Then he dons a robe and sits throughout the morning before an open widow reading several more Israeli newspapers, The Times of London, The International Herald Tribune and several U.S. and European news magazines.
His daughter, Leah, who lives with him and cares for him, leaves the apartment before 7 a.m. for her job as a ground-staff employe with El Al Airlines; at 9:30 a.m., a housemaid arrives. About the same time, Kadishai usually arrives to take dictation of seven to 10 letters and convey requests for appointments.
Begin is visited by his son, Benny, nearly every day; by another daughter, Hassia, at least once a week -- sometimes accompanied by grandchildren -- and weekly by his former Cabinet secretary, Dan Meridor, currently a member of the Knesset, the Israeli parliament.
Visitors include Knesset member Haim Corfu, also a former Irgun member, and his wife, Devora, who live in the same apartment building; his former media adviser, Harry Hurwitz, his wife, Frieda, and longtime friends Nathan Silver, a Haifa businessman, and his wife, Lily.
When he receives visitors, Begin usually changes into trousers, an open-necked shirt and his robe, only occasionally donning the dark suit and tie that for years set him apart from his more casually dressed Cabinet ministers.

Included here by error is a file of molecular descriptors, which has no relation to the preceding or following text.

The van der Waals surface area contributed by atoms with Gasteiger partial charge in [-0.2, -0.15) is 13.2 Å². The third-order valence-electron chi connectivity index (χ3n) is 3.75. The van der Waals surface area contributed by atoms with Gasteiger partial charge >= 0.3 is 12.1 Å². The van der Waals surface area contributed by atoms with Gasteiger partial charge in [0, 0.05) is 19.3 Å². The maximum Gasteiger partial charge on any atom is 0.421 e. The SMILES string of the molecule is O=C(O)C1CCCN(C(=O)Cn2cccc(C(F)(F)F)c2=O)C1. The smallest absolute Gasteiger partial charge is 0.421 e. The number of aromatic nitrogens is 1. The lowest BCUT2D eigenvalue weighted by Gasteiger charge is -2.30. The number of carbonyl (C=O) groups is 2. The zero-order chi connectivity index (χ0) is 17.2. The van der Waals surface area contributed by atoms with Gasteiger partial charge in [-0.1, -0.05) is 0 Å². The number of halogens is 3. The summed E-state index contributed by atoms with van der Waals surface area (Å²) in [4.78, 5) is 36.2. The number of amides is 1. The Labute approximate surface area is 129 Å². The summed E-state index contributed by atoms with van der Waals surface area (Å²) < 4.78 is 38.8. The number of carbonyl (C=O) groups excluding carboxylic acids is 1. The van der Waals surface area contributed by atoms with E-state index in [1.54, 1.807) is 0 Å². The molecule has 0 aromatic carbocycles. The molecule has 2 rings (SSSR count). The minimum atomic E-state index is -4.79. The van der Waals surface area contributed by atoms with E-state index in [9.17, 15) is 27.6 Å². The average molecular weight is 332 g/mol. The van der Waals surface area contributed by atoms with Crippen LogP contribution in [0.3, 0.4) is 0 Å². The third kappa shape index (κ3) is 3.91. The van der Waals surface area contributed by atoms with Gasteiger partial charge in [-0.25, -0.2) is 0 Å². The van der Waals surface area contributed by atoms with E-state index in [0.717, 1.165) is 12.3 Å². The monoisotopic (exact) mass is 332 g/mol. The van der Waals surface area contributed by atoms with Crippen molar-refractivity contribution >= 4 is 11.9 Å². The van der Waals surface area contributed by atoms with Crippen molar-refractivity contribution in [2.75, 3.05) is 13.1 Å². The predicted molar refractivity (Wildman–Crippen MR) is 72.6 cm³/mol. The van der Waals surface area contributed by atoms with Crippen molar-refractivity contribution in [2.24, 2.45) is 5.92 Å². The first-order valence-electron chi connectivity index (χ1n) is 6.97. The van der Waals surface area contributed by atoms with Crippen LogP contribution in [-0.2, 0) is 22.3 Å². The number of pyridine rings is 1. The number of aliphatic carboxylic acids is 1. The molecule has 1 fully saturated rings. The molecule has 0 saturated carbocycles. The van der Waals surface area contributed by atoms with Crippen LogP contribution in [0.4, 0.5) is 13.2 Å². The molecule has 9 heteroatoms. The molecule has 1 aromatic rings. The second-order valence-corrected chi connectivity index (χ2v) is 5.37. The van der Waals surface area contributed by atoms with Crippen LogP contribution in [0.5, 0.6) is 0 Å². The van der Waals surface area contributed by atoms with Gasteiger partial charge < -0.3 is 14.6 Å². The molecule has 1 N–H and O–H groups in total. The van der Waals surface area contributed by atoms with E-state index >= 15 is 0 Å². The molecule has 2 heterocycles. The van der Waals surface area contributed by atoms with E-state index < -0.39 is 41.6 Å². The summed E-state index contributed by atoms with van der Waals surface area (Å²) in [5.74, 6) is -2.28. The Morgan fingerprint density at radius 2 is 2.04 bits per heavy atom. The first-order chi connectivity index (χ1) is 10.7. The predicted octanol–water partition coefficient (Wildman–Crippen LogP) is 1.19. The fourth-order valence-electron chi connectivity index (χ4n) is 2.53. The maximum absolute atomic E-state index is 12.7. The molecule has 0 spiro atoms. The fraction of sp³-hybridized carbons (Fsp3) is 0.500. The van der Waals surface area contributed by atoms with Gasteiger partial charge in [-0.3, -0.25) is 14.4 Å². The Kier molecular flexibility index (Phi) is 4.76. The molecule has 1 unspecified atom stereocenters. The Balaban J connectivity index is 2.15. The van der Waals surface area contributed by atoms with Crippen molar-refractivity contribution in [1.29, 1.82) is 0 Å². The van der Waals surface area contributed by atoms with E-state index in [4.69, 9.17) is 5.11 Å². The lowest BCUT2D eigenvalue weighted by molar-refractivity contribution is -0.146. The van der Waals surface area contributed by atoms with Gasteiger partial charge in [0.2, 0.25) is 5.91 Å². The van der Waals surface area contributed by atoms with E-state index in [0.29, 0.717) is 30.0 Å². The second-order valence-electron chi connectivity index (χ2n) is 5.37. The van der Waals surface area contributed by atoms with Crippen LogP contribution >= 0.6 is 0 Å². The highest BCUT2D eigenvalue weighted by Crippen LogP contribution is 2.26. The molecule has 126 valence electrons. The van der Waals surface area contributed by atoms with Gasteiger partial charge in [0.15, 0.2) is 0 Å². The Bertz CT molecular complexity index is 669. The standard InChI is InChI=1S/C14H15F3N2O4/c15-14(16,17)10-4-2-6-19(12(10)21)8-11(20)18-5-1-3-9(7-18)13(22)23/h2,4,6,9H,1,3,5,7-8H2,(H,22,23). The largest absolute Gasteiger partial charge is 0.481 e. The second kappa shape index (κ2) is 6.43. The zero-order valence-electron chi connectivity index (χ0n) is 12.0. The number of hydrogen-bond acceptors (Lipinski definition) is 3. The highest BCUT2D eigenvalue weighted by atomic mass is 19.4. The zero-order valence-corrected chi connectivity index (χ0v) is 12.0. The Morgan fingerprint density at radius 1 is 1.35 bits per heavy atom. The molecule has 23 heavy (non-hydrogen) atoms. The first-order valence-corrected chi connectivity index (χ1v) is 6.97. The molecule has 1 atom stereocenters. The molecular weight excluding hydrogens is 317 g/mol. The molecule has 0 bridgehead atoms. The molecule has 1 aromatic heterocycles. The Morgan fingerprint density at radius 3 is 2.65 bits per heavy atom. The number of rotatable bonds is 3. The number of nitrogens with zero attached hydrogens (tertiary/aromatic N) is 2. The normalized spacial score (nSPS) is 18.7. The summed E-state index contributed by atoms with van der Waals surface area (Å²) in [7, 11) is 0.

"He is not a hermit. He is seeing people. But he is living a very secluded life nonetheless, on his own terms. He almost never leaves the apartment, but that is his own choice. He never gives a reason why he doesn't go out," said one close friend of more than 30 years.
Associates say that Begin frequently answers his own phone, talking with friends and acquaintances both here and abroad, most recently with released Soviet prisoner Anatoly Shcharansky, and occasionally with Foreign Minister Yitzhak Shamir, who regularly visits the Begin apartment after making overseas trips.
Close aides say that Begin also frequently watches films on a video recorder, most of them rented from a neighborhood video club.
Although he has been offered advances of up to $750,000 for his memoirs, Begin has shown no interest in writing a book, his associates say. He was quoted as saying, "When I decide to write a book, you'll know it."